WHAT WILL MARQUES COLSTON'S FUTURE WITH THIS TEAM BE? The franchise record-holder among receivers, Colston took a pay cut last season to stay with the team. But will there be a place for him on this season's roster?

DOES ZACH STRIEF HAVE ANYTHING LEFT? A mainstay at RT for the past decade, last year Strief struggled through what was perhaps his most difficult and frustrating season yet. Is his experience valuable enough to retain him?

WILL DAMIAN SWANN BE ABLE TO GET BEYOND THIS SEASON'S THREE CONCUSSIONS? Swann was one of the more promising players from last year's draft class. But with 3 documented concussions in his rookie season, will he be able to stay healthy enough to make the team?

As I alluded to earlier, these four questions have a direct bearing on the offseason strategy. And based on how I believe these answers will play out, as well as the present roster, here are the three positions that the Saints most need to address in this impending offseason. For the most part, the Saints offensive unit was able to perform well this season. Conversely, when the defense was tasked with getting a stop, or closing out the game, it struggled. For that reason, I do anticipate this to be another defense-heavy draft class for the Saints.

Sean Williams is a New Orleans Saints Analyst for Profootballspot.com. You can follow him on Twitter @drewsdad3721, on Facebook on the WHODAT NATION:REDEMPTION facebook group, or on the New Orleans Saints Forum on PFS.  #PFSstrong 

User Feedback

As much as the O-Line does need to be addressed, I'd be disappointed if they use another first rounder on one. The offense will be alright in Nola, but that defense needs immediate help. 

Cornerback, edge rush or a playmaking linebacker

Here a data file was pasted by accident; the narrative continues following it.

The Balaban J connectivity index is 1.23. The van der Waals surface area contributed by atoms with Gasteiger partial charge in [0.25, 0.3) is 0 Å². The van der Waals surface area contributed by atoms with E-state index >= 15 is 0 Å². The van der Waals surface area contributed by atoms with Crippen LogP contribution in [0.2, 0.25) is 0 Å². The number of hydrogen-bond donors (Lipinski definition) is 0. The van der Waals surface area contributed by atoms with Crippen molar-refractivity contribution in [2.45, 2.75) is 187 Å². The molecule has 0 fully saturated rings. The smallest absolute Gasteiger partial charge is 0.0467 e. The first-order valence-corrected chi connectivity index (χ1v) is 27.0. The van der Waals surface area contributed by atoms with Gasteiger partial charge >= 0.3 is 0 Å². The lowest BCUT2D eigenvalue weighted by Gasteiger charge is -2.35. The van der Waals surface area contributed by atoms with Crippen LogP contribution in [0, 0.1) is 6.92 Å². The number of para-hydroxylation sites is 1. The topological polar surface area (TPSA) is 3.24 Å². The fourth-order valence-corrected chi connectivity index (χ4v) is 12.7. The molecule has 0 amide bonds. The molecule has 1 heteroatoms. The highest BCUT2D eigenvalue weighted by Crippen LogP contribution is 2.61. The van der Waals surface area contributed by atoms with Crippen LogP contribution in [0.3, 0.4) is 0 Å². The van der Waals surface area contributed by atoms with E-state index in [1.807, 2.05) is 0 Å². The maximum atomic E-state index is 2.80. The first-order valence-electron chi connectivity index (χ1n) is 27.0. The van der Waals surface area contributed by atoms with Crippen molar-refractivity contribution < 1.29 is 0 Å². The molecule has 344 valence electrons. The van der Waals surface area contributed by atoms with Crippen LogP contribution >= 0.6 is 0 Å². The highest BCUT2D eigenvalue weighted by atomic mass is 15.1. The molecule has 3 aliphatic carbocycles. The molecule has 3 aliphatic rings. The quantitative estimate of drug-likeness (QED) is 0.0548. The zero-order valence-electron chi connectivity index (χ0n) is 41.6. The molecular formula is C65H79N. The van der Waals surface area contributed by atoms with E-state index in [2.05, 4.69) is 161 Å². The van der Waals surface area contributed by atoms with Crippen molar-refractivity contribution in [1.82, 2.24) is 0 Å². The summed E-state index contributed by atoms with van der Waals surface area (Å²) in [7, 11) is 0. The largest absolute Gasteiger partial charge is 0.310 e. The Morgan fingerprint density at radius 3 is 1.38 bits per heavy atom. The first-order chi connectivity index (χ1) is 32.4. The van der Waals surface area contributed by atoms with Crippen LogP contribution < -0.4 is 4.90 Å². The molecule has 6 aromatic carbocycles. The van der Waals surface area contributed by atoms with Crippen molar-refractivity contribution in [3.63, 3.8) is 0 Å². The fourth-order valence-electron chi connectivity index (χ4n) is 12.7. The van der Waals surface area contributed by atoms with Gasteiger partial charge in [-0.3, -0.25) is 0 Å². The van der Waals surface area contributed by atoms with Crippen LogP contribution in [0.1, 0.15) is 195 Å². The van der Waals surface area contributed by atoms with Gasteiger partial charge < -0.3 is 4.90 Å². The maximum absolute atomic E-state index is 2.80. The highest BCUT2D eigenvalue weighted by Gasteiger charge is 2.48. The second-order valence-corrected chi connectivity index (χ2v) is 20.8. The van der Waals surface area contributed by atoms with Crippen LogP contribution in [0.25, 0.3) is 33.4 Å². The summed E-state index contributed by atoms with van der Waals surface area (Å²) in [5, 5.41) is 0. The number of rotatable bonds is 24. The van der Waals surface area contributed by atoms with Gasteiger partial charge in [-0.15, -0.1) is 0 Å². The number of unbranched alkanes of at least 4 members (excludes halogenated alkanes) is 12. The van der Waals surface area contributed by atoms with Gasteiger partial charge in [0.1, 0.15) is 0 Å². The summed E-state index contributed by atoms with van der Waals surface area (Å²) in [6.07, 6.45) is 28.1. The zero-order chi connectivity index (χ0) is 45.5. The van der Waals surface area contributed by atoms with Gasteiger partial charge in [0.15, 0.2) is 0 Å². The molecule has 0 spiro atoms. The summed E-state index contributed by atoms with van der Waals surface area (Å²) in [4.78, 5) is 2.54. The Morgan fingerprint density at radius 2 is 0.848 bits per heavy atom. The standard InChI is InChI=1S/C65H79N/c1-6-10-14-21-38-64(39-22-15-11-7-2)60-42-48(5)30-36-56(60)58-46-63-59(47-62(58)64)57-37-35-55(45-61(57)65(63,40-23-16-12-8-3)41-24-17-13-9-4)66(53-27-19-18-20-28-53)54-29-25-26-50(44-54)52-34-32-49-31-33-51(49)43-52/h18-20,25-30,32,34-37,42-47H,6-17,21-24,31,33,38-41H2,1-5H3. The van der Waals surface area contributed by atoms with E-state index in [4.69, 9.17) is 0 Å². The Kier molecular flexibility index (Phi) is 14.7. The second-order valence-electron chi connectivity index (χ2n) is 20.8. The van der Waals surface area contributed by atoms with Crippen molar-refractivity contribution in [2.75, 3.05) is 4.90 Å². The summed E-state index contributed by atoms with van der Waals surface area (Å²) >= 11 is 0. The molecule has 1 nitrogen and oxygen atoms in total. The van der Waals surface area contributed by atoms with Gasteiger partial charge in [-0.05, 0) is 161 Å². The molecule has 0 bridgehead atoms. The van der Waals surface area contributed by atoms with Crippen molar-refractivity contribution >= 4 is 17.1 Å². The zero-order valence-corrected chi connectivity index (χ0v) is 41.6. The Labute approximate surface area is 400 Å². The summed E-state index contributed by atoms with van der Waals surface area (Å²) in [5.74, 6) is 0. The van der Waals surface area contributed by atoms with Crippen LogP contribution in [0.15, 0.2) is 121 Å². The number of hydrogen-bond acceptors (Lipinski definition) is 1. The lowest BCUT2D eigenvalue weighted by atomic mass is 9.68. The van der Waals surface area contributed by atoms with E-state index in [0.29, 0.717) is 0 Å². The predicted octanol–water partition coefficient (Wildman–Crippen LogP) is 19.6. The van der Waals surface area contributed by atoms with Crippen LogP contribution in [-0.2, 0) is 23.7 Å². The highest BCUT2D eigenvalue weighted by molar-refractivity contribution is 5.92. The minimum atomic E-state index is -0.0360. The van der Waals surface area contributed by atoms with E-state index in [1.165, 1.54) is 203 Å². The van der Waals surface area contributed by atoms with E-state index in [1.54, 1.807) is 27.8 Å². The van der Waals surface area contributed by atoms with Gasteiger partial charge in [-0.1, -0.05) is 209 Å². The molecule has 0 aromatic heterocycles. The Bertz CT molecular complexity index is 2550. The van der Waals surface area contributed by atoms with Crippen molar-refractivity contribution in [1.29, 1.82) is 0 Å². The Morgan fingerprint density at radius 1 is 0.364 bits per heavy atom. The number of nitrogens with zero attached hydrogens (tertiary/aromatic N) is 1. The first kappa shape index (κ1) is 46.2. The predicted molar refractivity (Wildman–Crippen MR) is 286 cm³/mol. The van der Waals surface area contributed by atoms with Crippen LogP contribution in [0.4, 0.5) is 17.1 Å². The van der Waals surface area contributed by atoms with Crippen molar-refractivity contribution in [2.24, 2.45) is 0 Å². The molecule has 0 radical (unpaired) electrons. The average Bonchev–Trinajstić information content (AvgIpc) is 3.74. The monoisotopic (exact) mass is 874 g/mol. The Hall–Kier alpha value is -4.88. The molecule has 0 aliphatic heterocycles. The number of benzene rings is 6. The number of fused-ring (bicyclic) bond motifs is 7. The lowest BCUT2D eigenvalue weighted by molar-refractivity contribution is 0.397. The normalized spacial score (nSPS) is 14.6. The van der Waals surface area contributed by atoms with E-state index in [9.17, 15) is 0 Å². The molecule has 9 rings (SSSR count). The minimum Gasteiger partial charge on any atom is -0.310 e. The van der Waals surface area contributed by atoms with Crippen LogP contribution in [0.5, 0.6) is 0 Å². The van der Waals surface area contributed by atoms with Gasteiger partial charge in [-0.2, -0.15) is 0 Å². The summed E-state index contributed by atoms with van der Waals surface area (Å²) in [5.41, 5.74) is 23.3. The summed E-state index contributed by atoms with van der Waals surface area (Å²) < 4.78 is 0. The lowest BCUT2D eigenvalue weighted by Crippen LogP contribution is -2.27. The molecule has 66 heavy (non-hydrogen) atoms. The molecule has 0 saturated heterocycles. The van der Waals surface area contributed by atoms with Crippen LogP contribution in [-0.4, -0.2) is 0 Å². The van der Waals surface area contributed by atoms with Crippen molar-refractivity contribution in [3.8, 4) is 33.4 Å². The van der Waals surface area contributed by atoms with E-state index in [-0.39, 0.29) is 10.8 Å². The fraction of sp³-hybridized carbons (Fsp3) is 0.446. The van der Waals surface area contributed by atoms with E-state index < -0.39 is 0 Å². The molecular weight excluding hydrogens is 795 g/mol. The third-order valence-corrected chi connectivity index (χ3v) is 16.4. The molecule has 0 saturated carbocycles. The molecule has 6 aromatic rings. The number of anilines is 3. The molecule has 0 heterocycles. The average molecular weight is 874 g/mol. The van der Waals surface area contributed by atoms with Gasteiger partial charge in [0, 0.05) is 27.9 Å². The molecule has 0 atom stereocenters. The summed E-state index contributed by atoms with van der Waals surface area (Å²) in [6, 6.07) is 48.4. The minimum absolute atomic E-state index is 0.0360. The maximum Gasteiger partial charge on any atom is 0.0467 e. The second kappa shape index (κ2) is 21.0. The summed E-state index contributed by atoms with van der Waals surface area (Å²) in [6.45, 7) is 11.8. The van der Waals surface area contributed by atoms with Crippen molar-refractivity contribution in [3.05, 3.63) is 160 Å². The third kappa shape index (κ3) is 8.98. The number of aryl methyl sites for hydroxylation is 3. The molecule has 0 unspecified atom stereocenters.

Sean Williams likes this

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I expect the o line issues to be primarily a free agency-first project. The draft will likely be defense-heavy again for one major reason: you get a PROVEN COMMODITY thru free agency, rather than rolling the dice, or committing to a long term proposition of whether or not a guy is actually going to be able to make the transition to this league.

FOR THE MONEY free agency makes more practical sense, IMO.

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I'm not sure exactly how I would "grade out" our free agency moves so far. But if I did, it probably wouldn't be very good. The acquisition of Fleener and Laurinaitis could be very good for this team. Fleener, especially on the heels of Watson's departure, definitely addressed a need. And Laurinaitis is a seasoned veteran, whose leadership, not to mention his ability, should pay dividends immediately. 

But I am concerned that we haven't been able to replace Jahri Evans in the free agency market yet. Personally, I'd much rather get an experienced player than have to wait for a draft pick to make the transition to the professional level.

And it seems everyone is nervous waiting for the Brees deal to get done as well.